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May. 22, 2018
Sep. 15, 2016

CleverHans (latest release: v2.0.0)

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This repository contains the source code for CleverHans, a Python library to benchmark machine learning systems' vulnerability to adversarial examples. You can learn more about such vulnerabilities on the accompanying blog.

The CleverHans library is under continual development, always welcoming contributions of the latest attacks and defenses. In particular, we always welcome help towards resolving the issues currently open.

Setting up CleverHans


This library uses TensorFlow to accelerate graph computations performed by many machine learning models. Installing TensorFlow is therefore a pre-requisite.

You can find instructions here. For better performance, it is also recommended to install TensorFlow with GPU support (detailed instructions on how to do this are available in the TensorFlow installation documentation).

Installing TensorFlow will take care of all other dependencies like numpy and scipy.


Once dependencies have been taken care of, you can install CleverHans using pip or by cloning this Github repository.

pip installation

If you are installing CleverHans using pip, run the following command:

pip install -e git+

Manual installation

If you are installing CleverHans manually, you need to install TensorFlow first. Then, run the following command to clone the CleverHans repository into a folder of your choice:

git clone

On UNIX machines, it is recommended to add your clone of this repository to the PYTHONPATH variable so as to be able to import cleverhans from any folder.

export PYTHONPATH="/path/to/cleverhans":$PYTHONPATH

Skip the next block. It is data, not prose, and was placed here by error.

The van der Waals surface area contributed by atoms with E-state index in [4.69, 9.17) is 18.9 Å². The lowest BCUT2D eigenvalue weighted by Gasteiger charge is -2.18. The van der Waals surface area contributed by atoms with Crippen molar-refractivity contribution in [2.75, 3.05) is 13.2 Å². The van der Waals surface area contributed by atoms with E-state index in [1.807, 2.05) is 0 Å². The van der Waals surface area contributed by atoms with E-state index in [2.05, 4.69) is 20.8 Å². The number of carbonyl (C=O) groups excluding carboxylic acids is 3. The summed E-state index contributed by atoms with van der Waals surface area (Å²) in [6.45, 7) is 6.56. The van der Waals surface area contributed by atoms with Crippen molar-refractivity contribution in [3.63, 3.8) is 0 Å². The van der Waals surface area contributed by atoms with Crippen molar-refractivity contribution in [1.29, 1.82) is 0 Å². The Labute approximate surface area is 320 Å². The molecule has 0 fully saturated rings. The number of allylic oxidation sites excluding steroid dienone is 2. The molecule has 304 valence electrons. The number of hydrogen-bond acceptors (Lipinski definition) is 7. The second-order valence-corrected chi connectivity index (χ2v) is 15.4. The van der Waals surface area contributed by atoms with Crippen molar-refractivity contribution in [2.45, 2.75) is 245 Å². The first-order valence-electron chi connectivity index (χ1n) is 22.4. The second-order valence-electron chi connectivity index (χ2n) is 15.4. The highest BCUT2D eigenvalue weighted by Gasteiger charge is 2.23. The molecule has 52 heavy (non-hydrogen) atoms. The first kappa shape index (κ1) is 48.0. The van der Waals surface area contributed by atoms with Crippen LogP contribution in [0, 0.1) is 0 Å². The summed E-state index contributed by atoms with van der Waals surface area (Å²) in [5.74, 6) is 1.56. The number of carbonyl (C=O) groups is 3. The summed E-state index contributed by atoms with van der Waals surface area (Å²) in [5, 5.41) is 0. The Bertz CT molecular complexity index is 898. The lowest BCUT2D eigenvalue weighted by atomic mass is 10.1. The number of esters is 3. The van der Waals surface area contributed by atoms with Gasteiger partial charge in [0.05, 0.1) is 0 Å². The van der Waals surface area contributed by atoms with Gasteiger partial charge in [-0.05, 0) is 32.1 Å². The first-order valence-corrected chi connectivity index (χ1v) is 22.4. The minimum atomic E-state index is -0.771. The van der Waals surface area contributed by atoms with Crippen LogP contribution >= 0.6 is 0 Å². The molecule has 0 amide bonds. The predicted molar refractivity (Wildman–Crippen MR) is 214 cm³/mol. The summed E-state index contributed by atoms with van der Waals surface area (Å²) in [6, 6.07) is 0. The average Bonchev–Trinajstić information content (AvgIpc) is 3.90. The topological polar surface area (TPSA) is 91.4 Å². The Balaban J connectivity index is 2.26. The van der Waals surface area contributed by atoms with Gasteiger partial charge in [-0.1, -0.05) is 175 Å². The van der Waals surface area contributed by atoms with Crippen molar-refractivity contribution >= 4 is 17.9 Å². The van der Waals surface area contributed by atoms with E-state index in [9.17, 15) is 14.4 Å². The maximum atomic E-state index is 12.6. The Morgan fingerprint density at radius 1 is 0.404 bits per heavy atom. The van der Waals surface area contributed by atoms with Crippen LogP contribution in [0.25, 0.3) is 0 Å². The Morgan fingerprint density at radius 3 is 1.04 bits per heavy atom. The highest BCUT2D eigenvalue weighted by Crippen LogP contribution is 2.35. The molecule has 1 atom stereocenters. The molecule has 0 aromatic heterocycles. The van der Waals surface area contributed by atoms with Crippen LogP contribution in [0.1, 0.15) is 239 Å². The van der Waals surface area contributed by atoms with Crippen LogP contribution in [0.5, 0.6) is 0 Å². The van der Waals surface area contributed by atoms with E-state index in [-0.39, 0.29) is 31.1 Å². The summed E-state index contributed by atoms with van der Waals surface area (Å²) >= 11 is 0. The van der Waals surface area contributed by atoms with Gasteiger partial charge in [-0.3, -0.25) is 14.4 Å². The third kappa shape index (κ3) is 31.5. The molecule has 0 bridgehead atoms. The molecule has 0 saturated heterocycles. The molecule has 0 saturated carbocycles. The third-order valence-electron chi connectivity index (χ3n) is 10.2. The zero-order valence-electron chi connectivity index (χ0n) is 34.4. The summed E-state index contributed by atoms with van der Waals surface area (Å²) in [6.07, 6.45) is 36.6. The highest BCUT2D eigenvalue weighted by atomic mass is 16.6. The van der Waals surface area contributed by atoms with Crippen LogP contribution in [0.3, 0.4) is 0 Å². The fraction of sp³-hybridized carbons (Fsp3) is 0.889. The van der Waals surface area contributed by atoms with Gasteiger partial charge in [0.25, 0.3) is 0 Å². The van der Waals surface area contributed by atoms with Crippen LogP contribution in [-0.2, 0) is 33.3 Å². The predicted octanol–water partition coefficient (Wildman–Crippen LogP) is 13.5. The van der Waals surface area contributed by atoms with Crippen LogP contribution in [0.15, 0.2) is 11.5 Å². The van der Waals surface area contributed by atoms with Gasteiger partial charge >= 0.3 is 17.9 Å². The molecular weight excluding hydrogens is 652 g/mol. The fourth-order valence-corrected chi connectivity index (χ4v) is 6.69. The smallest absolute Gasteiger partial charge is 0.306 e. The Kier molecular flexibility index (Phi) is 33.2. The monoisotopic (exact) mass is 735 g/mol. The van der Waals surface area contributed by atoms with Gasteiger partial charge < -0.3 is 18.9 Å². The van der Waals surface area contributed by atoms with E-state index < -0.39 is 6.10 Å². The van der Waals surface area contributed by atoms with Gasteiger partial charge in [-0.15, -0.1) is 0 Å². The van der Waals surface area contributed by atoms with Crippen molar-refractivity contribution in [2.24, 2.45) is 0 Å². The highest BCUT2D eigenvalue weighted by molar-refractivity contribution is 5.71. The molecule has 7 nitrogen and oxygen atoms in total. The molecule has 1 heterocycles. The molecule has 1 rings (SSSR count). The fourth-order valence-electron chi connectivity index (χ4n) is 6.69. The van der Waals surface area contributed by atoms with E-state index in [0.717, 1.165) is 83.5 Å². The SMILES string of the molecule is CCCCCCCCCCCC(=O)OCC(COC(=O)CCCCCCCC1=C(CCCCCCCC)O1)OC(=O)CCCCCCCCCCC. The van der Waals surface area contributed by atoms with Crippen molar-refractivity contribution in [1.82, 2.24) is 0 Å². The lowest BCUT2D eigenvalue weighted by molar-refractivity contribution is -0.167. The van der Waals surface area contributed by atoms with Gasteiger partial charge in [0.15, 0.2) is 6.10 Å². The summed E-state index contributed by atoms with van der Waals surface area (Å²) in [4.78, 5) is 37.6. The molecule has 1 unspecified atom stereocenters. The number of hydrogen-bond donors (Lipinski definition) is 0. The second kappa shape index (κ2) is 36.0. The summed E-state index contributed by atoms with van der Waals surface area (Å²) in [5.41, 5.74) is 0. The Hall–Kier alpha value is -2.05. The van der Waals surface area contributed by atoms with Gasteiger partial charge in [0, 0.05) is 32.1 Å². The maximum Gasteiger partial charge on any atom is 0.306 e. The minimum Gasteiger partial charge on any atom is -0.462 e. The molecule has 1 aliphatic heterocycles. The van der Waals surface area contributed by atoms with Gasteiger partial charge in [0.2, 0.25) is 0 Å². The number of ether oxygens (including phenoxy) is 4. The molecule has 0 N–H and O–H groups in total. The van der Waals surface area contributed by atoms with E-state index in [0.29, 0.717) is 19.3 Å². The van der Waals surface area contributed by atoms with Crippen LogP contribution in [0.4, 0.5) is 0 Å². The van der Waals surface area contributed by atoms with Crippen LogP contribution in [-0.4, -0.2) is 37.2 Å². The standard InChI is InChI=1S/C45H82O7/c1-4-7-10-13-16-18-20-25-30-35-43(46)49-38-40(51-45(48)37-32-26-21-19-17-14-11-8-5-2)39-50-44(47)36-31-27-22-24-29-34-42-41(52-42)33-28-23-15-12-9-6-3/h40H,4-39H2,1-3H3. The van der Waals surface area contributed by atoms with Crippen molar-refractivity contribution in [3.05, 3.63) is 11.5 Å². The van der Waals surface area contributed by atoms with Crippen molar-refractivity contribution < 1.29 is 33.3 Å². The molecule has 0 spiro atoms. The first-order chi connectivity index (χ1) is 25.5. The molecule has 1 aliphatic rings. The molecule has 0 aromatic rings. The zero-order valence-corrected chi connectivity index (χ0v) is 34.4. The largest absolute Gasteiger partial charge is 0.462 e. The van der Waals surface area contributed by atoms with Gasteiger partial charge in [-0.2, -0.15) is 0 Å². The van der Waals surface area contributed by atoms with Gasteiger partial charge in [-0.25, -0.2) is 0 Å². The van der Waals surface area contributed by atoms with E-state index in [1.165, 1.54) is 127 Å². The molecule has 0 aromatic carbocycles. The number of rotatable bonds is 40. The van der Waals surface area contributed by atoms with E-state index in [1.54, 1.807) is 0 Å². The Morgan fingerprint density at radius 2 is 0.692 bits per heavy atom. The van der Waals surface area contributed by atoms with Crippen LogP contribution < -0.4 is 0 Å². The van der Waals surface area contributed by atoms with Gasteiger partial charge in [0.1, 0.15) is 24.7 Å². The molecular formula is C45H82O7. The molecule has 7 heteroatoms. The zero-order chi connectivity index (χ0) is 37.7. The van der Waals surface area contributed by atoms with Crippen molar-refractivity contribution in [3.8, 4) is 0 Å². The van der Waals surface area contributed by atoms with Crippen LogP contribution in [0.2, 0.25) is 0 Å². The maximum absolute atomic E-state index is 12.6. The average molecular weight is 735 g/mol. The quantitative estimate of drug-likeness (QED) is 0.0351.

You may want to make that change permanent through your shell's profile.

Currently supported setups

Although CleverHans is likely to work on many other machine configurations, we currently test it with Python {2.7, 3.5} and TensorFlow {1.0, 1.1} on Ubuntu 14.04.5 LTS (Trusty Tahr).


To help you get started with the functionalities provided by this library, the `cleverhans_tutorials/' folder comes with the following tutorials:

  • MNIST with FGSM (code): this tutorial covers how to train a MNIST model using TensorFlow, craft adversarial examples using the fast gradient sign method, and make the model more robust to adversarial examples using adversarial training.
  • MNIST with FGSM using Keras (code): this tutorial covers how to define a MNIST model with Keras and train it using TensorFlow, craft adversarial examples using the fast gradient sign method, and make the model more robust to adversarial examples using adversarial training.
  • MNIST with JSMA (code): this second tutorial covers how to define a MNIST model with Keras and train it using TensorFlow and craft adversarial examples using the Jacobian-based saliency map approach.
  • MNIST using a black-box attack (code): this tutorial implements the black-box attack described in this paper. The adversary train a substitute model: a copy that imitates the black-box model by observing the labels that the black-box model assigns to inputs chosen carefully by the adversary. The adversary then uses the substitute model’s gradients to find adversarial examples that are misclassified by the black-box model as well.

Some models used in the tutorials are defined using Keras, which should be installed before running these tutorials. Installation instructions for Keras can be found here. Note that you should configure Keras to use the TensorFlow backend. You can find instructions for setting the Keras backend on this page.